Arithmetic Sequence Teacher Resources
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Students examine the patterns in Pascal's Triangle. In this recognizing lesson, students view a model of Pascal's Triangle and describe the patterns of the multiples. Students identify the shapes that are made within Pascal's Triangle.
Students work in cooperative groups to find constant growth and exponential patterns. In this pattern lesson, students determine a formula for a pattern. Students must determine which type of pattern it is and find a rule for the pattern. Students complete the attached worksheets.
For this order of operations and sequences worksheet, students solve 16 short answer problems. Students create an arithmetic sequence by adding seven to a number. Students perform operations on numbers in various order to see the importance of order of operations.
In this precalc lesson, students write out definitions, identify functions, solve integrals and derivatives and graph trig functions as they relate to angles. This is a final exam for precalculus. There are 80 questions on this exam.
Eighth graders explore sequences. They discuss the difference between an arithmetic sequence and a geometric pattern. Students participate in workstation activities where they determine arithmetic or geometric patterns and predict the sequence.
Sixth graders find the recurrence relation for simple sequences construct tables of values for a pattern. They find the value of the general term of a sequence algebraically.
Students explore patterns in everyday life and in the mathematic world. They create various concrete examples of patterns and verbally describe these patterns to a fellow student.
In this sequencing worksheet, learners solve problems with sequences and series. They derive formulas to solve word problems and receive specific points for doing so. There are 8 questions with an answer key.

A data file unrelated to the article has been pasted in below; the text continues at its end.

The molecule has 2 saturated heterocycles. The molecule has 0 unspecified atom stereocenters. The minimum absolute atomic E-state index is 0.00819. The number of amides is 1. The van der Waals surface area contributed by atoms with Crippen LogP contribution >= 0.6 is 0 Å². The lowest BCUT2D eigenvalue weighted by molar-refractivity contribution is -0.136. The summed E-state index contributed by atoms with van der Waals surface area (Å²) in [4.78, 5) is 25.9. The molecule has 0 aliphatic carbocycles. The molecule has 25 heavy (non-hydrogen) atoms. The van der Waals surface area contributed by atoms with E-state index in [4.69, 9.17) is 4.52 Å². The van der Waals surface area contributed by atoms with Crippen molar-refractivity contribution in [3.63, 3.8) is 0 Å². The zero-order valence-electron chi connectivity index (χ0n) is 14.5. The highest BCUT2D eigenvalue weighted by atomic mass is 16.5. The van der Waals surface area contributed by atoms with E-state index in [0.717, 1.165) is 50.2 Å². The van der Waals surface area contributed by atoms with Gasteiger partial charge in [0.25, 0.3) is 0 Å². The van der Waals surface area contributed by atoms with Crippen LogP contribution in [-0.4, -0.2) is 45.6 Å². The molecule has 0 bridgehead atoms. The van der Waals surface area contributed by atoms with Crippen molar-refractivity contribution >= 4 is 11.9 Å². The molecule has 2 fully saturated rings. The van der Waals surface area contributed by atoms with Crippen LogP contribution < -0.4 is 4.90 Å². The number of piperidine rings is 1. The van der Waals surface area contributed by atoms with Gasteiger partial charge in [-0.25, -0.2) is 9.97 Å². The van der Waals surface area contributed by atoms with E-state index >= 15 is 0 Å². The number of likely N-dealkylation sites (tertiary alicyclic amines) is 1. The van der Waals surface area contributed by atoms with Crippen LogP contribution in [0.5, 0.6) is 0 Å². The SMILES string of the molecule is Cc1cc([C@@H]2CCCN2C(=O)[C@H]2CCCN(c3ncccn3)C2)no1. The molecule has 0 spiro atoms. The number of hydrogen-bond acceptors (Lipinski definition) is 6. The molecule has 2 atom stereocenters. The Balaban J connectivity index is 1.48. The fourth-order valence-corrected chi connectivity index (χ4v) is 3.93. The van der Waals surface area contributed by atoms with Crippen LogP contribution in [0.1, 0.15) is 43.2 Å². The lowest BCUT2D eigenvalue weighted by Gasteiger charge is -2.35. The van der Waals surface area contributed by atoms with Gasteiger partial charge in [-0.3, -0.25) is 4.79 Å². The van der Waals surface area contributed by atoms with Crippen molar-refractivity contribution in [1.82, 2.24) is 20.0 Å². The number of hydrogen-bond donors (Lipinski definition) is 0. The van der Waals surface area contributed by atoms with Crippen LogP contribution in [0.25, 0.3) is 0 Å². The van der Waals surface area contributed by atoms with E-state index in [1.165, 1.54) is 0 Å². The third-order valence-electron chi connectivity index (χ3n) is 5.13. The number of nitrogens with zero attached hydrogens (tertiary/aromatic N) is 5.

Students identify and analyze the pattern of the Fibonacci Sequence. In this geometry activity, students complete a project to supplement the lecture on patterns and how it is related to the real world. They use the numbers found in the Fibonacci Sequence.
Middle schoolers explore the concept of patterns. In this patterns lesson, students use applets to manipulate tessellations. Middle schoolers predict the next number in a sequence by recognizing patterns.
Students explore the concept of Egyptian contributions in mathematics. In this Egyptian contribution lesson, students research Egyptian hieroglyphics and pyramids. Students write numerals in hieroglyphics. Students use Egyptian methods to multiply two numbers.
Students analyze number sense by participating in a pattern identification activity. In this number sequence lesson, students examine several groups of numbers and identify the sequence in the group before adding on to it. Students check their work with classmates after and discuss the Fibonacci sequence.
High schoolers practice using graphing calculators and spreadsheets as they explore numeric limits using sequences and functions. They complete a sequencing worksheet, and determine which sequence corresponds to story a story called Froggy and Wanda.
Learners analyze number patterns. In this math lesson, students describe the pattern found in sequences of ordered pairs and create a rule for the pattern.
Learners recognize and demonstrate the patterning of numbers and objects in our environment. They create a pattern using geometric shapes and find a missing number in a sequence.
Any number in a sequence is a term in and of itself. It seems so simple and straightforward.
In this trigonometry function activity, students review the law of sines and cosines. They find exact trig function values for angles, determines amplitude, period and phase shift of a graph, and add ordinates. This final review six-page activity covers all topics explored in basic trigonometry. It contains 87 questions.
Students investigate fractals using a TI Navigator. In this geometry lesson, students create geometric representation of Cantor dust. They explore and model characteristics of functions.
Learners identify the types of transformations in their lives. As a class, they determine the ones they have control over and which ones they do not. They practice solving problems in math and oral communication that they are faced with on a daily basis.